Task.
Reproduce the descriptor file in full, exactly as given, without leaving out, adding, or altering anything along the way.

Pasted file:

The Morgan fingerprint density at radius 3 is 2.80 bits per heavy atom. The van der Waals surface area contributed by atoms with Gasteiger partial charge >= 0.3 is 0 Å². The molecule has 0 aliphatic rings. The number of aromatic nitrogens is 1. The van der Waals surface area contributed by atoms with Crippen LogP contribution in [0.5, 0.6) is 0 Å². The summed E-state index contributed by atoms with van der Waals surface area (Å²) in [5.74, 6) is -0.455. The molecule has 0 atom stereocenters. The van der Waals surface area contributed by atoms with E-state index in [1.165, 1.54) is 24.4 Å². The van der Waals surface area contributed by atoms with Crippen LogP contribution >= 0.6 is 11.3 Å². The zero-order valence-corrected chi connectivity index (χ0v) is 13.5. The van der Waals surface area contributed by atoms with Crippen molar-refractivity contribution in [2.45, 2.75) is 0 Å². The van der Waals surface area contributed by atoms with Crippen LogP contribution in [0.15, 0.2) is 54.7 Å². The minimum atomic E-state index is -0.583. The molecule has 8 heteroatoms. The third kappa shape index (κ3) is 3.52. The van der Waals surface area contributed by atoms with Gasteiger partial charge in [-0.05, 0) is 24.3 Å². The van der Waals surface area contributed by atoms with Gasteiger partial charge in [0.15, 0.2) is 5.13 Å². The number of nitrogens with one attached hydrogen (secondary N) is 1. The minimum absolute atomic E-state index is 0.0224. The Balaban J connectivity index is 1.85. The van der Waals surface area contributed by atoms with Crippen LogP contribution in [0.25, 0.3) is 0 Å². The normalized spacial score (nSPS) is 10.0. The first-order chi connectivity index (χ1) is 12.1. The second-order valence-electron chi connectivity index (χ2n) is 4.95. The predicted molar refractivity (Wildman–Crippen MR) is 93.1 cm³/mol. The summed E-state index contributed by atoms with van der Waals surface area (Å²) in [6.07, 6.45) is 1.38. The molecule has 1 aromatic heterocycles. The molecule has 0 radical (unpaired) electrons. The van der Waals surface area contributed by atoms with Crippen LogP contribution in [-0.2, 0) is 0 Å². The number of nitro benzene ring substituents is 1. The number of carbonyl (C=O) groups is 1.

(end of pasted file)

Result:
The Morgan fingerprint density at radius 3 is 2.80 bits per heavy atom. The van der Waals surface area contributed by atoms with Gasteiger partial charge >= 0.3 is 0 Å². The molecule has 0 aliphatic rings. The number of aromatic nitrogens is 1. The van der Waals surface area contributed by atoms with Crippen LogP contribution in [0.5, 0.6) is 0 Å². The summed E-state index contributed by atoms with van der Waals surface area (Å²) in [5.74, 6) is -0.455. The molecule has 0 atom stereocenters. The van der Waals surface area contributed by atoms with E-state index in [1.165, 1.54) is 24.4 Å². The van der Waals surface area contributed by atoms with Crippen LogP contribution >= 0.6 is 11.3 Å². The zero-order valence-corrected chi connectivity index (χ0v) is 13.5. The van der Waals surface area contributed by atoms with Crippen molar-refractivity contribution in [2.45, 2.75) is 0 Å². The van der Waals surface area contributed by atoms with Crippen LogP contribution in [0.15, 0.2) is 54.7 Å². The minimum atomic E-state index is -0.583. The molecule has 8 heteroatoms. The third kappa shape index (κ3) is 3.52. The van der Waals surface area contributed by atoms with Gasteiger partial charge in [-0.05, 0) is 24.3 Å². The van der Waals surface area contributed by atoms with Gasteiger partial charge in [0.15, 0.2) is 5.13 Å². The number of nitrogens with one attached hydrogen (secondary N) is 1. The minimum absolute atomic E-state index is 0.0224. The Balaban J connectivity index is 1.85. The van der Waals surface area contributed by atoms with Crippen LogP contribution in [0.25, 0.3) is 0 Å². The normalized spacial score (nSPS) is 10.0. The first-order chi connectivity index (χ1) is 12.1. The second-order valence-electron chi connectivity index (χ2n) is 4.95. The predicted molar refractivity (Wildman–Crippen MR) is 93.1 cm³/mol. The summed E-state index contributed by atoms with van der Waals surface area (Å²) in [6.07, 6.45) is 1.38. The molecule has 1 aromatic heterocycles. The molecule has 0 radical (unpaired) electrons. The van der Waals surface area contributed by atoms with Crippen LogP contribution in [-0.2, 0) is 0 Å². The number of nitro benzene ring substituents is 1. The number of carbonyl (C=O) groups is 1.